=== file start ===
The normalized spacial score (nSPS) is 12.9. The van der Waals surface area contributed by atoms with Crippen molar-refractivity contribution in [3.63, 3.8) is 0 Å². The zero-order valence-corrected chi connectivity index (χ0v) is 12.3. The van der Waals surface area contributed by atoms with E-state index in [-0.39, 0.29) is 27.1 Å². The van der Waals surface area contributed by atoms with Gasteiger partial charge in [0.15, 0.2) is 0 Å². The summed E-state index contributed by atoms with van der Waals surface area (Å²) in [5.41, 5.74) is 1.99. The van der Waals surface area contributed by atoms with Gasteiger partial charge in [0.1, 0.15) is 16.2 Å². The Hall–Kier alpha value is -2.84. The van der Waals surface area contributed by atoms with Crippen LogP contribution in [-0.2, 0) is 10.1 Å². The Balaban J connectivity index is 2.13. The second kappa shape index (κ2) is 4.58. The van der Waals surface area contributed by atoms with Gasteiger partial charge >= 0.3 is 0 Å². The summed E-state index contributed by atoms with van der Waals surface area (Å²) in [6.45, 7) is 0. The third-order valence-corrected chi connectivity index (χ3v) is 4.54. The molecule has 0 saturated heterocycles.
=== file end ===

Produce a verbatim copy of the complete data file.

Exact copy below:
The normalized spacial score (nSPS) is 12.9. The van der Waals surface area contributed by atoms with Crippen molar-refractivity contribution in [3.63, 3.8) is 0 Å². The zero-order valence-corrected chi connectivity index (χ0v) is 12.3. The van der Waals surface area contributed by atoms with E-state index in [-0.39, 0.29) is 27.1 Å². The van der Waals surface area contributed by atoms with Gasteiger partial charge in [0.15, 0.2) is 0 Å². The summed E-state index contributed by atoms with van der Waals surface area (Å²) in [5.41, 5.74) is 1.99. The van der Waals surface area contributed by atoms with Gasteiger partial charge in [0.1, 0.15) is 16.2 Å². The Hall–Kier alpha value is -2.84. The van der Waals surface area contributed by atoms with Crippen LogP contribution in [-0.2, 0) is 10.1 Å². The Balaban J connectivity index is 2.13. The second kappa shape index (κ2) is 4.58. The van der Waals surface area contributed by atoms with Gasteiger partial charge >= 0.3 is 0 Å². The summed E-state index contributed by atoms with van der Waals surface area (Å²) in [6.45, 7) is 0. The third-order valence-corrected chi connectivity index (χ3v) is 4.54. The molecule has 0 saturated heterocycles.